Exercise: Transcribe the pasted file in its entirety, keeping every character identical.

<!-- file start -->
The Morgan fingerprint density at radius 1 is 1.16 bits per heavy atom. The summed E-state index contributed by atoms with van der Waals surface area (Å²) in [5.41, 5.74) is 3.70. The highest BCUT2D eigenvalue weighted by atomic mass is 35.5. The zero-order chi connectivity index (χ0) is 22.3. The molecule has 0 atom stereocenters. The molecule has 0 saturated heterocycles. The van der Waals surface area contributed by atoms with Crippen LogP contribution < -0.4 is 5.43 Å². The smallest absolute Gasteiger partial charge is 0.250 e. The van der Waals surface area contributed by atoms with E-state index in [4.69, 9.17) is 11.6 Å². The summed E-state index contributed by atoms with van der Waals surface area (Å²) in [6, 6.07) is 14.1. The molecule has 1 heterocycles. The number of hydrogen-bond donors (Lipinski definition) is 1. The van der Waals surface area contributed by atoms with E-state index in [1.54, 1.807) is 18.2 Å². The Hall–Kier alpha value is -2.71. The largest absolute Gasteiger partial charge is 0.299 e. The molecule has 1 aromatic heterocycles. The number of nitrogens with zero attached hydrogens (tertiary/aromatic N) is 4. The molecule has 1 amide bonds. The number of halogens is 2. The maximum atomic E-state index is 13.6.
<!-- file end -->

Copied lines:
The Morgan fingerprint density at radius 1 is 1.16 bits per heavy atom. The summed E-state index contributed by atoms with van der Waals surface area (Å²) in [5.41, 5.74) is 3.70. The highest BCUT2D eigenvalue weighted by atomic mass is 35.5. The zero-order chi connectivity index (χ0) is 22.3. The molecule has 0 atom stereocenters. The molecule has 0 saturated heterocycles. The van der Waals surface area contributed by atoms with Crippen LogP contribution < -0.4 is 5.43 Å². The smallest absolute Gasteiger partial charge is 0.250 e. The van der Waals surface area contributed by atoms with E-state index in [4.69, 9.17) is 11.6 Å². The summed E-state index contributed by atoms with van der Waals surface area (Å²) in [6, 6.07) is 14.1. The molecule has 1 heterocycles. The number of hydrogen-bond donors (Lipinski definition) is 1. The van der Waals surface area contributed by atoms with E-state index in [1.54, 1.807) is 18.2 Å². The Hall–Kier alpha value is -2.71. The largest absolute Gasteiger partial charge is 0.299 e. The molecule has 1 aromatic heterocycles. The number of nitrogens with zero attached hydrogens (tertiary/aromatic N) is 4. The molecule has 1 amide bonds. The number of halogens is 2. The maximum atomic E-state index is 13.6.